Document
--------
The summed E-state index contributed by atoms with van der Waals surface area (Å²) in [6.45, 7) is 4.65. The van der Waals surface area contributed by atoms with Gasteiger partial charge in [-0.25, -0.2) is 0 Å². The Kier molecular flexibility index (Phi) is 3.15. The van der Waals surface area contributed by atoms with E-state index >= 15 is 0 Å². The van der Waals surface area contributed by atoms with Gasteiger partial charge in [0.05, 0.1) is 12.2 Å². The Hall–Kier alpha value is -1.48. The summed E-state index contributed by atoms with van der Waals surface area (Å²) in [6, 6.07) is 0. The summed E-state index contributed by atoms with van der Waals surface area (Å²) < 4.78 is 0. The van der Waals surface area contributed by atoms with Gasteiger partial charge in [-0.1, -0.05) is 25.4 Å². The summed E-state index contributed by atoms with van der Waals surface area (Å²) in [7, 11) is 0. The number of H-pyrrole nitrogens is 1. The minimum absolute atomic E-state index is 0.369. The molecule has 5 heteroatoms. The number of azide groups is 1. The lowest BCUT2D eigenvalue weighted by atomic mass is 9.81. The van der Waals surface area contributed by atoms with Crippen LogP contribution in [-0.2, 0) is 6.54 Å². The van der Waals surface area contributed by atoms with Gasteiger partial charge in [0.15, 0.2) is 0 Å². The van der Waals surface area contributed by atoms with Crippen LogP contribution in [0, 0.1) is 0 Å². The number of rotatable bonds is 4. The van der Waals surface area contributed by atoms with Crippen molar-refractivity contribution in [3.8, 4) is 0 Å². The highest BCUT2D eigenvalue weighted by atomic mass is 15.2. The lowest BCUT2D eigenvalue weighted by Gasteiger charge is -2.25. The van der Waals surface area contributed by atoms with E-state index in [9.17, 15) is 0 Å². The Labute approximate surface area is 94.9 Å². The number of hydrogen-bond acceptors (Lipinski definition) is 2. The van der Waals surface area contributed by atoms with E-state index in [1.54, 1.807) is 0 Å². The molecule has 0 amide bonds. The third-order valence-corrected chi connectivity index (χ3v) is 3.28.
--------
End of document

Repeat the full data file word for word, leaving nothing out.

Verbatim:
The summed E-state index contributed by atoms with van der Waals surface area (Å²) in [6.45, 7) is 4.65. The van der Waals surface area contributed by atoms with Gasteiger partial charge in [-0.25, -0.2) is 0 Å². The Kier molecular flexibility index (Phi) is 3.15. The van der Waals surface area contributed by atoms with E-state index >= 15 is 0 Å². The van der Waals surface area contributed by atoms with Gasteiger partial charge in [0.05, 0.1) is 12.2 Å². The Hall–Kier alpha value is -1.48. The summed E-state index contributed by atoms with van der Waals surface area (Å²) in [6, 6.07) is 0. The summed E-state index contributed by atoms with van der Waals surface area (Å²) < 4.78 is 0. The van der Waals surface area contributed by atoms with Gasteiger partial charge in [-0.1, -0.05) is 25.4 Å². The summed E-state index contributed by atoms with van der Waals surface area (Å²) in [7, 11) is 0. The number of H-pyrrole nitrogens is 1. The minimum absolute atomic E-state index is 0.369. The molecule has 5 heteroatoms. The number of azide groups is 1. The lowest BCUT2D eigenvalue weighted by atomic mass is 9.81. The van der Waals surface area contributed by atoms with Crippen LogP contribution in [-0.2, 0) is 6.54 Å². The van der Waals surface area contributed by atoms with Gasteiger partial charge in [0.15, 0.2) is 0 Å². The van der Waals surface area contributed by atoms with Crippen LogP contribution in [0, 0.1) is 0 Å². The number of rotatable bonds is 4. The van der Waals surface area contributed by atoms with Crippen molar-refractivity contribution in [3.8, 4) is 0 Å². The highest BCUT2D eigenvalue weighted by atomic mass is 15.2. The lowest BCUT2D eigenvalue weighted by Gasteiger charge is -2.25. The van der Waals surface area contributed by atoms with E-state index in [9.17, 15) is 0 Å². The Labute approximate surface area is 94.9 Å². The number of hydrogen-bond acceptors (Lipinski definition) is 2. The van der Waals surface area contributed by atoms with E-state index in [1.54, 1.807) is 0 Å². The molecule has 0 amide bonds. The third-order valence-corrected chi connectivity index (χ3v) is 3.28.